- Project management effectiveness is sapped by outdated technology or processes that rely too heavily on untracked emails, calls and conversations. Utilizing a central platform where information is stored and shared, and where workflow actions steps are assigned reduces the administrative effort involved in a deal close. This is essential to rapid decision making, especially in an age where information volume is flowing at an unprecedented rate.
In its profile of today’s M&A Vice President leadership role, career and startup information site Cleverism writes, “As a departmental leader, he drives the development and enhancement of M&A methodologies and approaches within the department.”
This simple statement should not be misconstrued as simplistic. Enhancing department success is a clear priority and leveraging technology for speed and scale is a critical focus area, whether that's realized through M&A software or an alternate avenue.
4. Jump Start Process ‘Repeatability’
Early on, leaders may need to jump right into process restructuring. Many companies transact with loose, or entirely undefined processes. What this creates is a constant start and restart cycle. To be successful, acquirers need to develop an approach that is systematic, repeatable and extensible across all deal types; effectively a blueprint on how to progress a deal to close that is centrally embraced. Establishing a healthy M&A process is not the same thing as creating an overly sophisticated or complex one. Adding undue difficulty is a certain way to get teams to abandon the process and resort to moving things in an ad hoc way.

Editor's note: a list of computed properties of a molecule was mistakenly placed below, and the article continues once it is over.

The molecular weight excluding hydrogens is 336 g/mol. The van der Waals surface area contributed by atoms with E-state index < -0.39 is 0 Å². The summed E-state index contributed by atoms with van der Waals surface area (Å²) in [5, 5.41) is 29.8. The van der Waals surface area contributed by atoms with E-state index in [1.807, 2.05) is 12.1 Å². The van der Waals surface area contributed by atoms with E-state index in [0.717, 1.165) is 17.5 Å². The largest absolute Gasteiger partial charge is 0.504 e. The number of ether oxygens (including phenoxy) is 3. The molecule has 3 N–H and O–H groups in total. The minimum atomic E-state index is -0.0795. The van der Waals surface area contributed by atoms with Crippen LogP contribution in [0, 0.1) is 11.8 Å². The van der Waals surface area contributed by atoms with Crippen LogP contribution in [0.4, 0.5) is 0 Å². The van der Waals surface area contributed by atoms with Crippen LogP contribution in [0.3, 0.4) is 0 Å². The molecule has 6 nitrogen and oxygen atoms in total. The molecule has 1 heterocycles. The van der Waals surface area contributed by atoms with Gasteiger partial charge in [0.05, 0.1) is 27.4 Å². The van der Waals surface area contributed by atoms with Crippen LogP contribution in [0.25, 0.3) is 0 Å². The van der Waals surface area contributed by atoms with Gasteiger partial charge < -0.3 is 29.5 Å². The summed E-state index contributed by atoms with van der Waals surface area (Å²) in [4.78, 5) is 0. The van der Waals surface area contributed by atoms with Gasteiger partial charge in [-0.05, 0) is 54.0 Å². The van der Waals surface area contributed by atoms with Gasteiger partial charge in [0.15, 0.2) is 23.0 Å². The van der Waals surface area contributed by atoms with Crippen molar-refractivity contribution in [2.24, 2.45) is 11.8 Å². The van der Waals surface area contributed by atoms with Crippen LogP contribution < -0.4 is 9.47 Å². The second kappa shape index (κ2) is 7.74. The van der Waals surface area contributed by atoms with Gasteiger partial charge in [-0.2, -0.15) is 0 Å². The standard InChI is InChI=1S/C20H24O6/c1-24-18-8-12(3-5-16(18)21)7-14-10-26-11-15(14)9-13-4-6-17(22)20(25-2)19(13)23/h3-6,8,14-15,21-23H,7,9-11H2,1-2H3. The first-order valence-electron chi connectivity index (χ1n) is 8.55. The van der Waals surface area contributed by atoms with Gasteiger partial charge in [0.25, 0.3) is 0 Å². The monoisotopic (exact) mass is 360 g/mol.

In early walkthroughs, the new M&A leader should ask the existing team to explain the deal approval phases, and for each, what deliverables exist. Introduce some consistency, or rework just a few aspects of the process initially – perhaps in an area where too many man hours are being spent. If, for example, the team delivers a HR due diligence report during the Due Diligence phase, ensure that this has been templatized, blessed by HR leadership and readily available for plug-and-play use thereafter. After the first deal closes, it is important to incorporate steps or success factors that were not included in the due diligence checklist and post-merger integration checklist, while also excluding ones that were not useful. This iterative approach and continual feedback loop helps firm-up existing processes and squeezes out waste. (For additional help see How to Establish a Winning M&A Process).
As a new M&A leader, your overriding goal in taking charge is to generate momentum. But to last, it needs to be built on the stable foundation of a strategy-centered, repeatable and collaborative approach to M&A. You need to mobilize people through partnership-driven connections, propel deals forward through technology-enhancement and design processes efficiently. Architecting all this isn’t easy, but it is made simpler through diligent application and an open mindset.